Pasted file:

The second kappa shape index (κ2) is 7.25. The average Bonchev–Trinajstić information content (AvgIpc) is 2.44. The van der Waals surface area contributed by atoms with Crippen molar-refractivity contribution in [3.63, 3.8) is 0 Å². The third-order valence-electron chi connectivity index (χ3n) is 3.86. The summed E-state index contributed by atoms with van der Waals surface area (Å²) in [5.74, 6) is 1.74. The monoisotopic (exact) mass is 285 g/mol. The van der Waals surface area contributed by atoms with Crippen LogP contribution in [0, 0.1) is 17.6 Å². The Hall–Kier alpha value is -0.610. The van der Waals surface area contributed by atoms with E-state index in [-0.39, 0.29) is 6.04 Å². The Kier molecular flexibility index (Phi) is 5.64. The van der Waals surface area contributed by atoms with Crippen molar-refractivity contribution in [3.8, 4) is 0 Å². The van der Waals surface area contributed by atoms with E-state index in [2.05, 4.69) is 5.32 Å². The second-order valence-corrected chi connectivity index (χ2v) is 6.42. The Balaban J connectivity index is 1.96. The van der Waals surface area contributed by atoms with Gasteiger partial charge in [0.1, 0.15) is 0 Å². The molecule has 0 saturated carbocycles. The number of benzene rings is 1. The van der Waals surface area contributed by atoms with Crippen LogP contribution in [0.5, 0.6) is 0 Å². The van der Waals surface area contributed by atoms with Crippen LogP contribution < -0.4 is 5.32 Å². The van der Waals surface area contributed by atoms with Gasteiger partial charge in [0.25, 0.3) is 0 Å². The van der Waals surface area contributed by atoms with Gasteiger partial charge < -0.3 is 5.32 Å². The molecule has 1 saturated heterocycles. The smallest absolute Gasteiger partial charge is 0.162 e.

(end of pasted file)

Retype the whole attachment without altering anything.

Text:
The second kappa shape index (κ2) is 7.25. The average Bonchev–Trinajstić information content (AvgIpc) is 2.44. The van der Waals surface area contributed by atoms with Crippen molar-refractivity contribution in [3.63, 3.8) is 0 Å². The third-order valence-electron chi connectivity index (χ3n) is 3.86. The summed E-state index contributed by atoms with van der Waals surface area (Å²) in [5.74, 6) is 1.74. The monoisotopic (exact) mass is 285 g/mol. The van der Waals surface area contributed by atoms with Crippen LogP contribution in [0, 0.1) is 17.6 Å². The Hall–Kier alpha value is -0.610. The van der Waals surface area contributed by atoms with E-state index in [-0.39, 0.29) is 6.04 Å². The Kier molecular flexibility index (Phi) is 5.64. The van der Waals surface area contributed by atoms with Crippen molar-refractivity contribution in [3.8, 4) is 0 Å². The van der Waals surface area contributed by atoms with E-state index in [2.05, 4.69) is 5.32 Å². The second-order valence-corrected chi connectivity index (χ2v) is 6.42. The Balaban J connectivity index is 1.96. The van der Waals surface area contributed by atoms with Gasteiger partial charge in [0.1, 0.15) is 0 Å². The molecule has 0 saturated carbocycles. The number of benzene rings is 1. The van der Waals surface area contributed by atoms with Crippen LogP contribution in [0.5, 0.6) is 0 Å². The van der Waals surface area contributed by atoms with Crippen LogP contribution < -0.4 is 5.32 Å². The van der Waals surface area contributed by atoms with Gasteiger partial charge in [0.25, 0.3) is 0 Å². The van der Waals surface area contributed by atoms with Gasteiger partial charge < -0.3 is 5.32 Å². The molecule has 1 saturated heterocycles. The smallest absolute Gasteiger partial charge is 0.162 e.